It’s estimated that 1 in 13 children in the United States has food allergies.1,2 A very common one is cow’s milk allergy (CMA). Some children will outgrow a food allergy over time. But this isn’t as simple as it sounds for parents wanting to provide the best and most comforting nourishment for their babies.
It’s far from an impossible situation, though. First, if you suspect that your baby has a food allergy, speak to his healthcare professional. The following information on CMA in babies may also help ease your mind and guide you forward.
CMA usually develops during a baby's first year. It simply means that an infant’s immune system reacts to one or more cow’s milk proteins in infant formula, breast milk, or any food with milk-containing ingredients.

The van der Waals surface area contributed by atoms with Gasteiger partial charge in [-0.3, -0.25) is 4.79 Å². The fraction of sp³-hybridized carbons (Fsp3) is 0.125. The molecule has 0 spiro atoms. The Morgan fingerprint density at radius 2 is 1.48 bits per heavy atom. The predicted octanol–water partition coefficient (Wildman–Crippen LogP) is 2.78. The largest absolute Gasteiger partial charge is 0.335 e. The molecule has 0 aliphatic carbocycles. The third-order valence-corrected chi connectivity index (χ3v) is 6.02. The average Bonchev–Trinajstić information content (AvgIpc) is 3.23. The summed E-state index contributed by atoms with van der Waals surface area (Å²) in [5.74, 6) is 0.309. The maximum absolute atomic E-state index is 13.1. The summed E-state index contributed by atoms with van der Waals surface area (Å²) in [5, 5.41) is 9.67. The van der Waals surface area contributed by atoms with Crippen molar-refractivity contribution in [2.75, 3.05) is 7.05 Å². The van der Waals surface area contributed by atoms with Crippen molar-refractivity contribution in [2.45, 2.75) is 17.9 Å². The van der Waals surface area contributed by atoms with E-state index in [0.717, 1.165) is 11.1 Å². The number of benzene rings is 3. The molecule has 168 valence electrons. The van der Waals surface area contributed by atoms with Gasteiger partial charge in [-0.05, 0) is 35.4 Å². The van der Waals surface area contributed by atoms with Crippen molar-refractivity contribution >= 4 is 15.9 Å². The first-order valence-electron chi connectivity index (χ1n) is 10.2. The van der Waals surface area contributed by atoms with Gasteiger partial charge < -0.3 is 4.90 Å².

Symptoms of CMA can appear minutes to hours after a feeding. Talk to your baby’s doctor if she experiences symptoms such as a rash, hives, diarrhea, constipation, and/or blood in the stool. While severe symptoms are rare, call 911 if your baby experiences trouble breathing, swelling of the tongue or throat, or loss of consciousness.
Learn more about how to spot food allergy symptoms.
Only a healthcare professional can accurately diagnose an allergy. If you suspect that your little one has a food allergy, talk to your baby’s pediatrician. They can do a full exam, take a history of all symptoms, and make recommendations specific to your infant.